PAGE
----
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Let Them Eat Cake. And Dance!

Just recently I attended the wedding of two good friends. It was one of the most memorable weddings I have been to. It was in a gorgeous church, the mass was beautiful, and the homily amazing. I also had the opportunity to sit with two non-Catholic (or as I like to say, mostly Catholic) friends from the dance community. They were there because they, along with myself, had taught the couple how to dance. In fact, the couple had discerned there call to marriage with each other as practice partners! And in the homily Father said two things that really hit me that day.

  • “they did not come here to get something from the church, but to become something” a sign, a source of grace.

  • that their wedding day was not their greatest moment of love, because they were not yet the best version of themselves, because both had so much room to yet to grow in love.

Of course, after the wedding we went to the reception, and for a change there were also many dancers. In addition to my two friends there were several of my students who had taken lessons with the bride. For all of us it was a lot of fun to watch them dance- to see a dance that was a true conversation between man and woman. Our table cheered the loudest, strongest, and quite shamelessly.

Wedding receptions fascinate me because they have two ceremonies, each of which echo a sacrament- Marriage and the Eucharist. A sacrament is a visible sign of an invisible reality, instituted by Christ which provides grace. The Sacrament of Eucharist takes a very animal behavior- eating, and blesses it- making it holy, a sign of union. The Sacrament of Marriage takes a very animal behavior- reproduction- and blesses it- making it a sign of heavenly and divine unions. Both sacraments are in the form of body and blood, which intermingle and becoming one, and yet which retain their identity. These sacraments anchor us in the the material world while at the same time they draw us to heaven.

When we look at the reception we see the image of the Eucharist in the wedding cake. It’s perhaps easy to forget that cake, though it is sweet and beautiful, is still bread. In fact, in its sweetness and in its beauty it images that sweetest bread come down from heaven, Christ. This bread is cut, or broken, by the couple, and shared with all. Thus all in attendance become one body of believers who celebrates the love of the couple is one in the sharing of the bread.

The Breaking if the Bread (Images from Adobe Photo Stock)

We see the image of marriage in the first dance, for in the dance the two who become one. The couple, if they dance well, form a union of two wills that become one- the man who initiates and the woman who responds. This union is based a free and total commitment to the other in the dance. In dancing well their bodies show what is called the Theology of the body- the reciprocity- the two paths of blessing- between the man and the woman.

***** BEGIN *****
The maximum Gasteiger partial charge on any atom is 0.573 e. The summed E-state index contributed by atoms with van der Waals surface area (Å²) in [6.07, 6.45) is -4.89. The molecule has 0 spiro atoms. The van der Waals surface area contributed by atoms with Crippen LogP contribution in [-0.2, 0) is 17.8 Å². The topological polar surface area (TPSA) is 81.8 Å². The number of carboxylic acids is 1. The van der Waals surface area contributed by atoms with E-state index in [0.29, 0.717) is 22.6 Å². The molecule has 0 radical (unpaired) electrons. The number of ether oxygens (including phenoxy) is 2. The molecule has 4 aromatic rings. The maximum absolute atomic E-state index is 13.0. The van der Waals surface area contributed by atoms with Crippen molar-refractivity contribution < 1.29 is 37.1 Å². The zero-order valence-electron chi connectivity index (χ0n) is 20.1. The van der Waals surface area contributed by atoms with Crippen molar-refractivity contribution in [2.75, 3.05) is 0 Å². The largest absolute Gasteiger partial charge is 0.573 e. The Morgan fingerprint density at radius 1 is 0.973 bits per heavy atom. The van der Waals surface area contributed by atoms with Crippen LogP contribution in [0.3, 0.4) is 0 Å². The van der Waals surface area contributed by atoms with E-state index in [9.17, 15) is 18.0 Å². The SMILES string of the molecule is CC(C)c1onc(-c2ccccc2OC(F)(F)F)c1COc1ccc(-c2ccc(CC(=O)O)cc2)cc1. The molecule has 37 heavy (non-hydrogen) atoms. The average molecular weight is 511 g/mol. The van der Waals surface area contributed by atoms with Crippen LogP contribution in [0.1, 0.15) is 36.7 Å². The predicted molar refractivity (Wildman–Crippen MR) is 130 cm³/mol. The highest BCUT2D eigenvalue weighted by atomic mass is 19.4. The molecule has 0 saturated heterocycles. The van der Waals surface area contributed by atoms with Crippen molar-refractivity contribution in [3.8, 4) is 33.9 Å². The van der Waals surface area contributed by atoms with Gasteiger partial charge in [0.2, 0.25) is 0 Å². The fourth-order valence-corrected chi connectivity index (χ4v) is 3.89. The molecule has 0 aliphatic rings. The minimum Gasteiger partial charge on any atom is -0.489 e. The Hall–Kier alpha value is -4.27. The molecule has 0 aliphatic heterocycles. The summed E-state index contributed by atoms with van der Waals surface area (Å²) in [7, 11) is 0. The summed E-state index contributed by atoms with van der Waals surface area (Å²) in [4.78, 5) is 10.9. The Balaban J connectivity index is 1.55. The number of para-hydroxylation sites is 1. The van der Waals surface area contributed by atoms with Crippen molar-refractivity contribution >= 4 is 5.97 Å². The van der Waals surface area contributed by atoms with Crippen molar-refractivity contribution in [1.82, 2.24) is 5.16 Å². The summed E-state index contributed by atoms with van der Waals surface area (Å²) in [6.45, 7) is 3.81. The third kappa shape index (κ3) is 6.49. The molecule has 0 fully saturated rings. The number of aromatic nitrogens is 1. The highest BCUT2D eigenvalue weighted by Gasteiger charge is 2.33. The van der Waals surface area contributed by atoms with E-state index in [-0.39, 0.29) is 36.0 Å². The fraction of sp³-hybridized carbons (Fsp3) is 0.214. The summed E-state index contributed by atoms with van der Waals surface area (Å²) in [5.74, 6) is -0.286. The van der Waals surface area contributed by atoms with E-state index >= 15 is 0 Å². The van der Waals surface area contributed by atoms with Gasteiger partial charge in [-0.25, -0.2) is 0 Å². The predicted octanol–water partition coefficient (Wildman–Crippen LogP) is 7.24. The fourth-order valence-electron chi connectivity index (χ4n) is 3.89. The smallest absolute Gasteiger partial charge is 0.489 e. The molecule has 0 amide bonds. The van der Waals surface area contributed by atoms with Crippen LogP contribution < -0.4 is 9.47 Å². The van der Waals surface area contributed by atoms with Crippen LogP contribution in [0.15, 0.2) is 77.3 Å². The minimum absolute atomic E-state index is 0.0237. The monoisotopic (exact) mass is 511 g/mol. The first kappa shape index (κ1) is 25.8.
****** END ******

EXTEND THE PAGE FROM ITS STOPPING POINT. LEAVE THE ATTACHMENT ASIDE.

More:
The Two Become One (Images Adobe Photo Stock)

I can’t help but notice the dichotomy between the cake and that dance in an average wedding. According to some sites the average wedding cake costs around $450, and most couples would not dream of doing it on their own, unless they were expert bakers. And in its excellence it makes a better sign of the Eucharist. But when it comes to dancing the opposite is true. Instead of turning to a teacher to learn how to dance the couple try to do it on their own. But for those of us who dance, the lack of lessons is obvious. Now, I don’t expect the first dance to be perfect, or anywhere close. And if the couple does not know how to dance I need to look past the body to see the spirit of love- (indeed, I am called by charity to do so!) But the Theology of the Body says that the body makes the spirit visible! And the standard dance is not a dance at all! In fact, instead of showing two people giving themselves to each other in a dance, what we often have is a man and a woman who physically take one another. That is, when one does not know how to dance, one hugs in such a way that grasps the other person and limits mobility. Whereas when one knows how to dance one uses one’s entire body to stay in relationship in a way that accentuates freedom.

I want to return to what the priest said in the homily- that they came to become a sign, and that their love was far from being perfected, and apply it to the first dance. My average couple needs six lessons to dance well. With me, that’s less than the average cost of a wedding cake. In the case of my friends they had spent a lot more money and time on dance because they loved it, and it showed. Now they will be the first to tell you that they are not great dancers. But I could recognize Marriage in their dance as well as I could recognize the Eucharist in their cake. He led and she followed in the image of Christ and the church. It still very spontaneous yet ordered, and a great fun to watch, and far more like an actual marriage than simply holding the other person for three minutes. So as Father said, it was a sign. It was not a perfect sign, but as he said, we should not expect that! It was filled with much good and some bad, many successes and some mistakes, much communication and some miscommunication. If this is the best dance they will ever have, something is wrong, because they have so much more room to grow.

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